How to Return to Work Safely After an Injury

Irrespective of your job and the role you perform returning to work after an injury can be a daunting prospect. You may be concerned over the length of time you have had away from your colleagues, job role, and practices or you may even still be suffering from the mental or physical side effects of your injury. Feeling anxious about returning to work is commonplace. In order to to make the process a little easier and help make the experience as smooth and stress-free as possible here are some practical steps and guidance you can follow. 

Get medical approval

Wanting to return to work and feeling ready to work is not the same as being medically fit and ready to. The first step to returning to the workplace after an injury is to be confident that medical professionals are happy in your physical or mental ability to cope with the increased workload and demands on your body. Returning to work prematurely could result in further injury or in you needing further time off, which could then adversely affect your mental, physical and financial wellbeing. Once back at work be sure that you listen to your body, don’t overdo it, or do too much too soon. 

Are there any adaptations that can be made?

You may be ready to return to work in some capacity but perhaps not ready to jump back in where you left off. If this is the case consider if there are any workplace accommodations or adaptations that can be made to facilitate your return to work. It may be that your hours are adjusted slightly or you take on a slightly different role. Alternatively, there may be steps your employer could take such as investing in ergonomic office equipment or an exoskeleton suit for lifting, whatever suits your needs and job role. There is no harm in exploring all of the options available to you and your employer, you may even unearth practices that benefit others in the long run.

Keep the lines of communication open. 

One of the most important things you can do is to maintain a good level of communication and an open and honest dialogue with your employer or direct manager. Keeping them informed and up to date with your progress and how you are finding things will enable them to give you the support you need. It will also ensure your mental and physical condition is protected. However, if you keep them in the dark about any problems or difficulties you may be experiencing they will be unable to help you and you could find yourself going through difficulties that result in a successful return to work.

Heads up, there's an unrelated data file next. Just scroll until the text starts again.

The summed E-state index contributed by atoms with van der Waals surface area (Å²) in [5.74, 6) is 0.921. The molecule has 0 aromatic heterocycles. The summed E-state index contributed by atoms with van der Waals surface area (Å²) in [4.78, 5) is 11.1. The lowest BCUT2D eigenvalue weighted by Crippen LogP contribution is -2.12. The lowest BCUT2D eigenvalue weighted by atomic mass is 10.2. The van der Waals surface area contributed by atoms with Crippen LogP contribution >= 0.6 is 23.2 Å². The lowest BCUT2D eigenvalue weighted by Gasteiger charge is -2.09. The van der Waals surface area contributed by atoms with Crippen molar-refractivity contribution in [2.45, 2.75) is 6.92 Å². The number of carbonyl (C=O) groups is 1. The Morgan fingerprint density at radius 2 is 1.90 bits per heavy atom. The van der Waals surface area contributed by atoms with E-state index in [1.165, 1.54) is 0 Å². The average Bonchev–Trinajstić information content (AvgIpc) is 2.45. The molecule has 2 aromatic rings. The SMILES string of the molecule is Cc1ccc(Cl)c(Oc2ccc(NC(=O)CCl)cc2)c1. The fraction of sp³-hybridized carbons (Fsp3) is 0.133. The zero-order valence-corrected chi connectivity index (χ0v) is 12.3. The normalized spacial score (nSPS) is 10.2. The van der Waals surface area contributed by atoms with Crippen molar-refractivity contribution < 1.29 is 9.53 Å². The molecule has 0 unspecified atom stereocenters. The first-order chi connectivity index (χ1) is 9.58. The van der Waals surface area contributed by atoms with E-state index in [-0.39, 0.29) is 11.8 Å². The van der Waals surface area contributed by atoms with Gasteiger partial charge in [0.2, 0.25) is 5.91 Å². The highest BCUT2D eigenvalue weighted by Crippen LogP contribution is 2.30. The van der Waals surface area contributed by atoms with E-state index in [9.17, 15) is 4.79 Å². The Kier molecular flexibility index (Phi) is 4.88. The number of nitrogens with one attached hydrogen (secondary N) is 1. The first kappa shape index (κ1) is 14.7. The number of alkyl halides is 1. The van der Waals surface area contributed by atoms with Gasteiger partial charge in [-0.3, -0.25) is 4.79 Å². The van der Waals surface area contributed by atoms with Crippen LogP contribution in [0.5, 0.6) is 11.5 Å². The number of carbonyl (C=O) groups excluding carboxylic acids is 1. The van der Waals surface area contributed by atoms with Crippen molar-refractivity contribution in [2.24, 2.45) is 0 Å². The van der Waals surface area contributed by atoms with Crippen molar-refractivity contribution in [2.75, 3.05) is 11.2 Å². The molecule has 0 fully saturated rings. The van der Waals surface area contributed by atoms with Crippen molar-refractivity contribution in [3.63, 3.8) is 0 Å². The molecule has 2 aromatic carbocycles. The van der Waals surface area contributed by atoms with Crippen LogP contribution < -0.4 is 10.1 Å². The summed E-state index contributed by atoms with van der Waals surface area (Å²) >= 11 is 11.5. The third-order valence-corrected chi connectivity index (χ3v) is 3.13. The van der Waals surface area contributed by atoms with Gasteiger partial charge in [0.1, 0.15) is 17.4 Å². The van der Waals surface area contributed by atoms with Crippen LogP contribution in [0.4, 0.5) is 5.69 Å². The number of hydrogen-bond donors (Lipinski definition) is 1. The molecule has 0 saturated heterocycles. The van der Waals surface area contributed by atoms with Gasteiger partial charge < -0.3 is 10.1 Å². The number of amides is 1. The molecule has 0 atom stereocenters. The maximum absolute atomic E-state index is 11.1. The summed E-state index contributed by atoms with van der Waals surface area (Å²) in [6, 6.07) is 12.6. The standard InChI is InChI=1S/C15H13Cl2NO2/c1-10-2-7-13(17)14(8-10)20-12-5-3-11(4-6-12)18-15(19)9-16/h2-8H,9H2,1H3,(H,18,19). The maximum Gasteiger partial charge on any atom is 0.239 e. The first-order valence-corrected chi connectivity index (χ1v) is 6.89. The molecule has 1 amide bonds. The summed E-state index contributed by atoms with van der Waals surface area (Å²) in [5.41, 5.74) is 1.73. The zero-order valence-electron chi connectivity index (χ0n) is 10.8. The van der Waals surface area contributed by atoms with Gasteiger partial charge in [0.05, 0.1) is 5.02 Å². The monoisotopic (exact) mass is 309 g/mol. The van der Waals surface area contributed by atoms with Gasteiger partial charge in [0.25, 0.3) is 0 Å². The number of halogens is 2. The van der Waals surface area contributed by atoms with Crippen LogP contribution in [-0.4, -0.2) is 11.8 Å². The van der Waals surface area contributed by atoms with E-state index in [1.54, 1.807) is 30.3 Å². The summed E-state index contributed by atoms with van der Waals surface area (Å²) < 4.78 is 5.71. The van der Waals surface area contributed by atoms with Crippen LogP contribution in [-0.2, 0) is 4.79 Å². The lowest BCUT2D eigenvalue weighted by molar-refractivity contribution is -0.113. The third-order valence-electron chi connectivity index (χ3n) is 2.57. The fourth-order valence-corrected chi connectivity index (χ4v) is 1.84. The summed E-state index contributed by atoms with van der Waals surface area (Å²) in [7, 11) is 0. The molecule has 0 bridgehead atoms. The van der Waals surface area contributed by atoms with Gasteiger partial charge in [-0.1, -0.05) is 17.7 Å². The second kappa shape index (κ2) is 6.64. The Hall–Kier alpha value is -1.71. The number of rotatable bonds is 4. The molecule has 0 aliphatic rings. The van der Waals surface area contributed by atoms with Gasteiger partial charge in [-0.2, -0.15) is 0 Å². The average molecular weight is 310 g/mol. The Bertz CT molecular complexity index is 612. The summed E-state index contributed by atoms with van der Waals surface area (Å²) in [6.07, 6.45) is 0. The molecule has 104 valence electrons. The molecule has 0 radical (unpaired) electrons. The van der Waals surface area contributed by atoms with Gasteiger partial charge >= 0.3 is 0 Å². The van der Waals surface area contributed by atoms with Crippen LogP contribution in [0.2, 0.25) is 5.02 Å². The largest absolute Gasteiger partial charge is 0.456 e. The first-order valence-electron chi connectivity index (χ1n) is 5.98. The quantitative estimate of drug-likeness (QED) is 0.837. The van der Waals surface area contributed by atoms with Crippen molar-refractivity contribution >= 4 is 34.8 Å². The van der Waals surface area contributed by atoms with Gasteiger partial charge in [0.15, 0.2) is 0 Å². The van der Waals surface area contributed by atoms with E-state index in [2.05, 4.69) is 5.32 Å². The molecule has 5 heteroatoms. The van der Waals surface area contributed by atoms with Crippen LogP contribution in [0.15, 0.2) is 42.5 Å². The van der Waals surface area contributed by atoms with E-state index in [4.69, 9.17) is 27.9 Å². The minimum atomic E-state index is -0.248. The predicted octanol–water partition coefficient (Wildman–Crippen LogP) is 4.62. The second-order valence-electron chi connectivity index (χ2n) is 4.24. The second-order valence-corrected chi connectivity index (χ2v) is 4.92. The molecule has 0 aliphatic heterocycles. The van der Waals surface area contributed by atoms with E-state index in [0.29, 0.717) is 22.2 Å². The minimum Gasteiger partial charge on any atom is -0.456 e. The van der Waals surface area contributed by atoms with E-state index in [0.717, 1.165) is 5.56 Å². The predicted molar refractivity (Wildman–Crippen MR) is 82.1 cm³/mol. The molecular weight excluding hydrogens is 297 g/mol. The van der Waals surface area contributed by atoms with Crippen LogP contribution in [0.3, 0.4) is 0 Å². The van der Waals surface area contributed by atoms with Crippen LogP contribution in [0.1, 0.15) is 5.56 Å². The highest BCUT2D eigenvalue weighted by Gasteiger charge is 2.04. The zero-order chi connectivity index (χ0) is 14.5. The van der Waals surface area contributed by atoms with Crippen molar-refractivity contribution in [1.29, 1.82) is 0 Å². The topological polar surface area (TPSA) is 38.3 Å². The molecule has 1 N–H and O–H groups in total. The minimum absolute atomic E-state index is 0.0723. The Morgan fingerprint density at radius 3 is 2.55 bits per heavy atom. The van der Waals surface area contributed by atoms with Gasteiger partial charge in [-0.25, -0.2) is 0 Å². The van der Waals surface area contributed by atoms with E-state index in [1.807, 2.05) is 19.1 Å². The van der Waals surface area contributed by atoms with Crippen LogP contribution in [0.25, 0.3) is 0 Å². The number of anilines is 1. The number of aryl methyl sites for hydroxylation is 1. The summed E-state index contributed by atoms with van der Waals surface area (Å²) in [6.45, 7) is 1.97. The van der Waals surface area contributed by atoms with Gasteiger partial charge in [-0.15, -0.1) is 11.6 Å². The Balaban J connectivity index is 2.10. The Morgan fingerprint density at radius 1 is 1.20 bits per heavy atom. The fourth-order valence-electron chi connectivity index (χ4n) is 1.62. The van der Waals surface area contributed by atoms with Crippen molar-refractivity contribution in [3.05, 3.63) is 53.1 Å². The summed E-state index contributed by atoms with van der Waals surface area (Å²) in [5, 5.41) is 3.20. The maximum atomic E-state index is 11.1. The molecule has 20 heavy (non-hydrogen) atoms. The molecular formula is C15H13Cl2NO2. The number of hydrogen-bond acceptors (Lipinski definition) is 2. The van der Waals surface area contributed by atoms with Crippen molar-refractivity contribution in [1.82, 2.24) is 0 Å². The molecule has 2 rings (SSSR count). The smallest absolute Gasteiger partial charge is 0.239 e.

Speak to colleagues

Another great way to make the returning to work process that bit easier and slightly less stressful is to keep in touch with colleagues during your absence. Setting aside some time to schedule a phone call, email conversation, or in-person catch-up can help to ensure you still feel part of the workforce and are kept appraised of any developments or changes. Staying up to date with any workplace news will help make your return easier as there shouldn’t be any unforeseen changes to navigate on your return.  

Ask for help where you need it

There is no shame in needing a little help. You have been off work for a reason and if the after-effects of that reason are lingering and causing you trouble when back at work the very best thing you can do is speak out about it. Co-workers and management are all there to aid your return and make it as seamless as possible so raise your hand and seek support when you need it. You will be glad you did. 

Look after yourself 

Working can be stressful with or without an injury and when it comes to balancing work-life stress with your home life stress one of the best measures you take is to look after yourself. This is never more applicable than when returning to work after an injury. Whatever it is you do to relax, release endorphins or generally de-stress and feel better about yourself, make time for it. If your injury prevents you from doing the type of recreational activity you might choose in the first instance consider trying something new. Try something that can complement your injury and your wellbeing, perhaps yoga or swimming for example. Finally, don’t forget the importance of getting a good night’s sleep, gentle exercise, and good nutrition to keep your mental and physical health and wellbeing intact. 

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